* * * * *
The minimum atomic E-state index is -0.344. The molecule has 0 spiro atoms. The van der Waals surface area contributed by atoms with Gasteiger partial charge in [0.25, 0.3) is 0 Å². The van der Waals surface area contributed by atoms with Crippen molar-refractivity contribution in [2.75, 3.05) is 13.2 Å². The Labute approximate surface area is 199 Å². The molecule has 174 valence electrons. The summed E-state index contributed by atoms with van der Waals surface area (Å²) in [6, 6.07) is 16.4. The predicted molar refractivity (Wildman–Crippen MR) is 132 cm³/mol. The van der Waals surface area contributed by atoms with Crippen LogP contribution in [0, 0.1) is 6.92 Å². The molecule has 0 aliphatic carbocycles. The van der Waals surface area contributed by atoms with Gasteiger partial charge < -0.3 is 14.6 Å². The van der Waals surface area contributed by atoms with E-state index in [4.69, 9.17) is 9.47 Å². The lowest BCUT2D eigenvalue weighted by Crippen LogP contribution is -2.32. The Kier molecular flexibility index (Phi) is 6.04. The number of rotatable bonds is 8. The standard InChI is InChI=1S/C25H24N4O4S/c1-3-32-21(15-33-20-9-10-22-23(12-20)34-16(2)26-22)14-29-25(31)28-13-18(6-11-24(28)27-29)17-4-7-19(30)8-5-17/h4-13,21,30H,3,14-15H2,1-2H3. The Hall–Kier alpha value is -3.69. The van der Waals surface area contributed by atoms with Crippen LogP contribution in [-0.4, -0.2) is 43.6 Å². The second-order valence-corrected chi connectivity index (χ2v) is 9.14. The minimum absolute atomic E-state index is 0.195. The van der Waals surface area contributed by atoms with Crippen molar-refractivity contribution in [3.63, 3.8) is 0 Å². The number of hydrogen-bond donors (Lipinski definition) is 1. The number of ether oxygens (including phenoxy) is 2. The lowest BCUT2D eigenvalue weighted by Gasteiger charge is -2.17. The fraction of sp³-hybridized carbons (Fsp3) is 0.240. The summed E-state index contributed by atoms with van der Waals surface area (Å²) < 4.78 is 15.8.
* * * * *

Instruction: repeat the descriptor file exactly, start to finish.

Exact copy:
The minimum atomic E-state index is -0.344. The molecule has 0 spiro atoms. The van der Waals surface area contributed by atoms with Gasteiger partial charge in [0.25, 0.3) is 0 Å². The van der Waals surface area contributed by atoms with Crippen molar-refractivity contribution in [2.75, 3.05) is 13.2 Å². The Labute approximate surface area is 199 Å². The molecule has 174 valence electrons. The summed E-state index contributed by atoms with van der Waals surface area (Å²) in [6, 6.07) is 16.4. The predicted molar refractivity (Wildman–Crippen MR) is 132 cm³/mol. The van der Waals surface area contributed by atoms with Crippen LogP contribution in [0, 0.1) is 6.92 Å². The molecule has 0 aliphatic carbocycles. The van der Waals surface area contributed by atoms with Gasteiger partial charge < -0.3 is 14.6 Å². The van der Waals surface area contributed by atoms with E-state index in [4.69, 9.17) is 9.47 Å². The lowest BCUT2D eigenvalue weighted by Crippen LogP contribution is -2.32. The Kier molecular flexibility index (Phi) is 6.04. The number of rotatable bonds is 8. The standard InChI is InChI=1S/C25H24N4O4S/c1-3-32-21(15-33-20-9-10-22-23(12-20)34-16(2)26-22)14-29-25(31)28-13-18(6-11-24(28)27-29)17-4-7-19(30)8-5-17/h4-13,21,30H,3,14-15H2,1-2H3. The Hall–Kier alpha value is -3.69. The van der Waals surface area contributed by atoms with Crippen LogP contribution in [-0.4, -0.2) is 43.6 Å². The second-order valence-corrected chi connectivity index (χ2v) is 9.14. The minimum absolute atomic E-state index is 0.195. The van der Waals surface area contributed by atoms with Crippen molar-refractivity contribution in [3.63, 3.8) is 0 Å². The number of hydrogen-bond donors (Lipinski definition) is 1. The number of ether oxygens (including phenoxy) is 2. The lowest BCUT2D eigenvalue weighted by Gasteiger charge is -2.17. The fraction of sp³-hybridized carbons (Fsp3) is 0.240. The summed E-state index contributed by atoms with van der Waals surface area (Å²) < 4.78 is 15.8.